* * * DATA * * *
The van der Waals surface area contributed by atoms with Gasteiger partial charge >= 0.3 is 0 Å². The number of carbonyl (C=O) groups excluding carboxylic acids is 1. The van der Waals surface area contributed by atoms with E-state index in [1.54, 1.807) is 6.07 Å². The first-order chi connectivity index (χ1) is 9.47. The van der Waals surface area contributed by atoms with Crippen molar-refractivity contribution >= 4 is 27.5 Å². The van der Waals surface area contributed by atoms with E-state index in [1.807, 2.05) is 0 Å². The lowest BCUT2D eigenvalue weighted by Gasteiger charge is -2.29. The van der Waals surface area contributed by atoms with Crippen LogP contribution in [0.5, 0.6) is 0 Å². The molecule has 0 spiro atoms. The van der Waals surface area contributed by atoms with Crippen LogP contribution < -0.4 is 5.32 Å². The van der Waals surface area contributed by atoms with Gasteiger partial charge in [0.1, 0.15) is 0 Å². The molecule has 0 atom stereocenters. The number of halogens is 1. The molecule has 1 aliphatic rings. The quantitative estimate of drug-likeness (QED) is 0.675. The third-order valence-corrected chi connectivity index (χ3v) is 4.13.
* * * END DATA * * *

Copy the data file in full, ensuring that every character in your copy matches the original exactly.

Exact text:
The van der Waals surface area contributed by atoms with Gasteiger partial charge >= 0.3 is 0 Å². The number of carbonyl (C=O) groups excluding carboxylic acids is 1. The van der Waals surface area contributed by atoms with E-state index in [1.54, 1.807) is 6.07 Å². The first-order chi connectivity index (χ1) is 9.47. The van der Waals surface area contributed by atoms with Crippen molar-refractivity contribution >= 4 is 27.5 Å². The van der Waals surface area contributed by atoms with E-state index in [1.807, 2.05) is 0 Å². The lowest BCUT2D eigenvalue weighted by Gasteiger charge is -2.29. The van der Waals surface area contributed by atoms with Crippen LogP contribution in [0.5, 0.6) is 0 Å². The molecule has 0 spiro atoms. The van der Waals surface area contributed by atoms with Crippen LogP contribution < -0.4 is 5.32 Å². The van der Waals surface area contributed by atoms with Gasteiger partial charge in [0.1, 0.15) is 0 Å². The molecule has 0 atom stereocenters. The number of halogens is 1. The molecule has 1 aliphatic rings. The quantitative estimate of drug-likeness (QED) is 0.675. The third-order valence-corrected chi connectivity index (χ3v) is 4.13.